Golden lion tamarins use unique vocal calls to help their offspring learn valuable life skills, according to new research led by the University of St Andrews.
Teaching, where an individual’s modified behaviour enhances the learning of another individual, at a cost, or no direct benefit to themselves, is a central aspect of human culture. However, there are few examples of teaching in other species.
The new study, led by scientists from the School of Biology at the University and published in the International Journal of Primatology, reveals that juvenile golden lion tamarins can learn through food-offering calls about the availability of food at a substrate, which is consistent with (but does not prove) teaching in this species.
Food-offering calls in golden lion tamarins are usually emitted by adults prior to transferring food to young. Previous research showed that adults change the context in which those calls are used, potentially to teach the young where they should forage for prey. However, it was not known whether juveniles learn from those calls, an essential criterion for teaching.
The team of scientists focused on whether juveniles would learn to associate food-offering calls with a novel foraging substrate, as a step towards assessing whether those calls qualify as teaching behaviour in golden lion tamarins.
Wild groups of tamarins with young were given access for a few weeks to a novel substrate containing food. Some groups had access to the substrate on its own while other groups had food-offering calls being played back while they had access to that substrate. By looking at the differences between the juveniles in the different conditions, this allowed the researchers to assess any immediate effects of the calls. The groups were then given access to the substrate (without any playback) six month later, when the juveniles were now independent from the adults, in order to investigate the long-term effects of the calls.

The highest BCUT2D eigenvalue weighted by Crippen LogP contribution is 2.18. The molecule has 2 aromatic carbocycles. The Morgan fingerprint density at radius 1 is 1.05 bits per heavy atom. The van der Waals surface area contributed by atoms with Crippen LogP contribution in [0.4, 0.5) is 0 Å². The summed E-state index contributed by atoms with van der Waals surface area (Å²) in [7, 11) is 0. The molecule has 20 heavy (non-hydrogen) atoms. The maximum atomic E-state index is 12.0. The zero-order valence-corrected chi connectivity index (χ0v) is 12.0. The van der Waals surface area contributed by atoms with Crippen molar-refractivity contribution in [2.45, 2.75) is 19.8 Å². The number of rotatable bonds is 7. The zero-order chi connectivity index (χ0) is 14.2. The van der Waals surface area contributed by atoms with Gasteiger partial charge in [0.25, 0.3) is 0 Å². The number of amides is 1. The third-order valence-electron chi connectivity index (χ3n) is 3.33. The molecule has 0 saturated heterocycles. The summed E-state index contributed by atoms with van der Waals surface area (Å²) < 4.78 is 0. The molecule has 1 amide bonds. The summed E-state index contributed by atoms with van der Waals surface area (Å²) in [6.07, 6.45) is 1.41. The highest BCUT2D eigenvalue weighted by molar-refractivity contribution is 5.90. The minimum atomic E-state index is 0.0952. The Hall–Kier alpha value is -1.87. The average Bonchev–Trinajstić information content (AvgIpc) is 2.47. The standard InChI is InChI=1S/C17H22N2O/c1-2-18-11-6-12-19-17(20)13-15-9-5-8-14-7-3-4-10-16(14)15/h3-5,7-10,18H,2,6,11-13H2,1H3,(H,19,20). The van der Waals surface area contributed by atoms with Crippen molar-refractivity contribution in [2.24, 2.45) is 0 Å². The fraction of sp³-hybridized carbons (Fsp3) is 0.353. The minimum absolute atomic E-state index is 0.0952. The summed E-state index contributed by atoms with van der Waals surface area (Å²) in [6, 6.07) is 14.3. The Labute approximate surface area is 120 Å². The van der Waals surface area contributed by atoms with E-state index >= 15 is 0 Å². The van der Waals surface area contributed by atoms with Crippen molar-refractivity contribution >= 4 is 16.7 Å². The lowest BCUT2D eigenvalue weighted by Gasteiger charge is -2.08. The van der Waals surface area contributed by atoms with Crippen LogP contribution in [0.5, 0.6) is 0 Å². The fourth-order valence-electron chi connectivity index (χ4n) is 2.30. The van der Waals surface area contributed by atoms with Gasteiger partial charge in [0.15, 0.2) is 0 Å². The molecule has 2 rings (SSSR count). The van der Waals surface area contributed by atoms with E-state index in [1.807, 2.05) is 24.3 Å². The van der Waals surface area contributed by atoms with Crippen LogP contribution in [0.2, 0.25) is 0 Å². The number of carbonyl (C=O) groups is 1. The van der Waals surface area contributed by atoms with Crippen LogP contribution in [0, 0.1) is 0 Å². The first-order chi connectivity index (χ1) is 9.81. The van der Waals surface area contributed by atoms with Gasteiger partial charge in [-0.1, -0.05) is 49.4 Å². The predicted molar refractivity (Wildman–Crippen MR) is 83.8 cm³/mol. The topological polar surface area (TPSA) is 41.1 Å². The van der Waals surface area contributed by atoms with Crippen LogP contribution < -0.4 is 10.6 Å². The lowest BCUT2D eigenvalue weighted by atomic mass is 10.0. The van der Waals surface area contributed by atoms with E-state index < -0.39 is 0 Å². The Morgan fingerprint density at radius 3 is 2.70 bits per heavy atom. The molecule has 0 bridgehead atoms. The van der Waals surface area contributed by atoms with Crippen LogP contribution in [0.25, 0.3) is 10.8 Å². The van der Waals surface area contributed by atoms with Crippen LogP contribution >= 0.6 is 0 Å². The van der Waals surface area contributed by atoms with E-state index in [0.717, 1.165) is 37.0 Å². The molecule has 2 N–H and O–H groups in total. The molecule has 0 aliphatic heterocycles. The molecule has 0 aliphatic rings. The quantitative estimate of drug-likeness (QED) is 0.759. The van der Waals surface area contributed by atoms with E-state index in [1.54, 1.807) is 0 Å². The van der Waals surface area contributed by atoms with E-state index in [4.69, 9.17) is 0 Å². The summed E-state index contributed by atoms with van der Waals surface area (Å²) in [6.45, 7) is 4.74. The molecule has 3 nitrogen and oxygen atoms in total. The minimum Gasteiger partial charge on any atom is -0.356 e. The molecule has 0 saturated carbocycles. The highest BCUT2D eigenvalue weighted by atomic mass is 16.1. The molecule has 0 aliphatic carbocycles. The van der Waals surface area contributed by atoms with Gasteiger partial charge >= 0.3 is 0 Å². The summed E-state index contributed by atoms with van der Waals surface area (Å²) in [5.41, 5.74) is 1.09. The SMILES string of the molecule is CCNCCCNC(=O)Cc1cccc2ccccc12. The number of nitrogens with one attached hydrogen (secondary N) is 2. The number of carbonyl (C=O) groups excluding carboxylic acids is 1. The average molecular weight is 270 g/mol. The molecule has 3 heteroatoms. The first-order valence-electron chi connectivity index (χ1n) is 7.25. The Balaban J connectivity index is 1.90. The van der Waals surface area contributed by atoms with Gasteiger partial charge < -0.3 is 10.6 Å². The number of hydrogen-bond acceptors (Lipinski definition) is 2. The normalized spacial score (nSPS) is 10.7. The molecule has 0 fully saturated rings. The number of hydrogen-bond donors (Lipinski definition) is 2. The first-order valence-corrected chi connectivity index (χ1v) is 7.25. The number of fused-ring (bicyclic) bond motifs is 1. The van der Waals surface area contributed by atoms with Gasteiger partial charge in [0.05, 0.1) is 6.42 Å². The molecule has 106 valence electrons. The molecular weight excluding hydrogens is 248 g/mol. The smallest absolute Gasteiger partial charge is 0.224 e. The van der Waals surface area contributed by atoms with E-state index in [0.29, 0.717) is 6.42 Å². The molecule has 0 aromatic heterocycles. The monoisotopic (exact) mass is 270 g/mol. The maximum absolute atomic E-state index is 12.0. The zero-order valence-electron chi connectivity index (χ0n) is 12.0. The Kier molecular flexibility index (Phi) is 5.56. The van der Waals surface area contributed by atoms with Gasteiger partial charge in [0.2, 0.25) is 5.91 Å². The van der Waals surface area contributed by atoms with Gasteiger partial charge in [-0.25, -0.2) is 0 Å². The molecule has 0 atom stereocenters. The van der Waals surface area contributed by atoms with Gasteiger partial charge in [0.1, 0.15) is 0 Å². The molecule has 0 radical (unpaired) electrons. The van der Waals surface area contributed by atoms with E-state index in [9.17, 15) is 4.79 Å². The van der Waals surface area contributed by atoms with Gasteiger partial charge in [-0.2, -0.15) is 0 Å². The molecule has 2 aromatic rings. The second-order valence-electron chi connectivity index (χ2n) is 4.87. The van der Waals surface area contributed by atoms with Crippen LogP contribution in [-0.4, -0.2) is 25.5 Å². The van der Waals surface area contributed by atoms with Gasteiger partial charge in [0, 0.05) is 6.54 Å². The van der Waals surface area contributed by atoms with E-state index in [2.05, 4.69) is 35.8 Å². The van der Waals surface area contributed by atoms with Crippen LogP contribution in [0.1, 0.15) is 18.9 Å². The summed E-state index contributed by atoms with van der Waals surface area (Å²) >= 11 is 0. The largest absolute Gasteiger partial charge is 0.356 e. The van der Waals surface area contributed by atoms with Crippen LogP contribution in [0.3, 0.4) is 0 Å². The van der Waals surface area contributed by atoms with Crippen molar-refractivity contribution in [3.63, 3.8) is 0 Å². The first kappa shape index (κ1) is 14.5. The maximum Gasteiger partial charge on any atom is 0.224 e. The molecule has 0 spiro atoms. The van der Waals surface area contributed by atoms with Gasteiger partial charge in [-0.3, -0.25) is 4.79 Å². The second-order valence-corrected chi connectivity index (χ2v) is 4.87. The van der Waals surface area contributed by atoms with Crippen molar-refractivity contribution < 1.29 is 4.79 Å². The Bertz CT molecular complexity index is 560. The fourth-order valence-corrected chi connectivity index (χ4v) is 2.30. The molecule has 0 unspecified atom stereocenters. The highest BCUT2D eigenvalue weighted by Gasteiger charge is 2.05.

Lead academic Dr Camille Troisi from the Centre for Social Learning & Cognitive Evolution at the University said: “Using a vocal playback paradigm, we found that food-offering calls had both short and long-term effects on the juveniles’ behaviour. Food-offering calls had an immediate effect on juveniles’ interactions with the novel substrate, whether they inserted their hands into the substrate and their eating behaviour, as well as long-term effects on eating behaviour at the substrate.”
The findings support hypotheses suggesting that teaching may be more likely to evolve in cooperatively breeding species, where the cost of the behaviour is shared between different individuals, particularly in species with complex ecological niches, where juveniles have a lot to learn in a short amount of time.
The paper Food-Offering Calls in Wild Golden Lion Tamarins (Leontopithecus rosalia): Evidence for Teaching Behavior? is published in International Journal of Primatology and is available online.
Please ensure that the paper’s DOI (doi.org/10.1007/s10764-018-0069-z) is included in all online stories and social media posts and that International Journal of Primatology is credited as the source.
Issued by the University of St Andrews Communications Office.University news